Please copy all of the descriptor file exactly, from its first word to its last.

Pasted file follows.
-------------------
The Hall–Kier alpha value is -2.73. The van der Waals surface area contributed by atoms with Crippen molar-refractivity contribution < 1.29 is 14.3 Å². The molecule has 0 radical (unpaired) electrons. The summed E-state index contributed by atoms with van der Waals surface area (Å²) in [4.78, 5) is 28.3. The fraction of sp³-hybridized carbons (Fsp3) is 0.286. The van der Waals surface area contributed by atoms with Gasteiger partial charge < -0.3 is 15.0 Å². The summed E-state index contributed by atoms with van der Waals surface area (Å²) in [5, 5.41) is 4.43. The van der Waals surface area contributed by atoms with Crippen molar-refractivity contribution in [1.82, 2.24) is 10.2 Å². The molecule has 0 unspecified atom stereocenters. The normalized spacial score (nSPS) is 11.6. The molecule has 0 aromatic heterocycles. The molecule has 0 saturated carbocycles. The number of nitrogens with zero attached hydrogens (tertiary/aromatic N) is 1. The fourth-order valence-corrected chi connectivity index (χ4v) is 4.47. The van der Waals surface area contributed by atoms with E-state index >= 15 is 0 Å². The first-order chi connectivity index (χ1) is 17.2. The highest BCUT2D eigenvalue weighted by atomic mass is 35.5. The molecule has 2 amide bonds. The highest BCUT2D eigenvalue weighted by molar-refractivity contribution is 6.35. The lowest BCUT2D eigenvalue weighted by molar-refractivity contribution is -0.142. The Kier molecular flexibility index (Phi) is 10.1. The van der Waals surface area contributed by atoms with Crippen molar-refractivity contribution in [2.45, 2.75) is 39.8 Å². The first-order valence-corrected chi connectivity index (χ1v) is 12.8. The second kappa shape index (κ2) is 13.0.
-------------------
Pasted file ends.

The Hall–Kier alpha value is -2.73. The van der Waals surface area contributed by atoms with Crippen molar-refractivity contribution < 1.29 is 14.3 Å². The molecule has 0 radical (unpaired) electrons. The summed E-state index contributed by atoms with van der Waals surface area (Å²) in [4.78, 5) is 28.3. The fraction of sp³-hybridized carbons (Fsp3) is 0.286. The van der Waals surface area contributed by atoms with Gasteiger partial charge < -0.3 is 15.0 Å². The summed E-state index contributed by atoms with van der Waals surface area (Å²) in [5, 5.41) is 4.43. The van der Waals surface area contributed by atoms with Crippen molar-refractivity contribution in [1.82, 2.24) is 10.2 Å². The molecule has 0 unspecified atom stereocenters. The normalized spacial score (nSPS) is 11.6. The molecule has 0 aromatic heterocycles. The molecule has 0 saturated carbocycles. The number of nitrogens with zero attached hydrogens (tertiary/aromatic N) is 1. The fourth-order valence-corrected chi connectivity index (χ4v) is 4.47. The van der Waals surface area contributed by atoms with E-state index >= 15 is 0 Å². The first-order chi connectivity index (χ1) is 17.2. The highest BCUT2D eigenvalue weighted by atomic mass is 35.5. The molecule has 2 amide bonds. The highest BCUT2D eigenvalue weighted by molar-refractivity contribution is 6.35. The lowest BCUT2D eigenvalue weighted by molar-refractivity contribution is -0.142. The Kier molecular flexibility index (Phi) is 10.1. The van der Waals surface area contributed by atoms with Crippen molar-refractivity contribution in [2.45, 2.75) is 39.8 Å². The first-order valence-corrected chi connectivity index (χ1v) is 12.8. The second kappa shape index (κ2) is 13.0.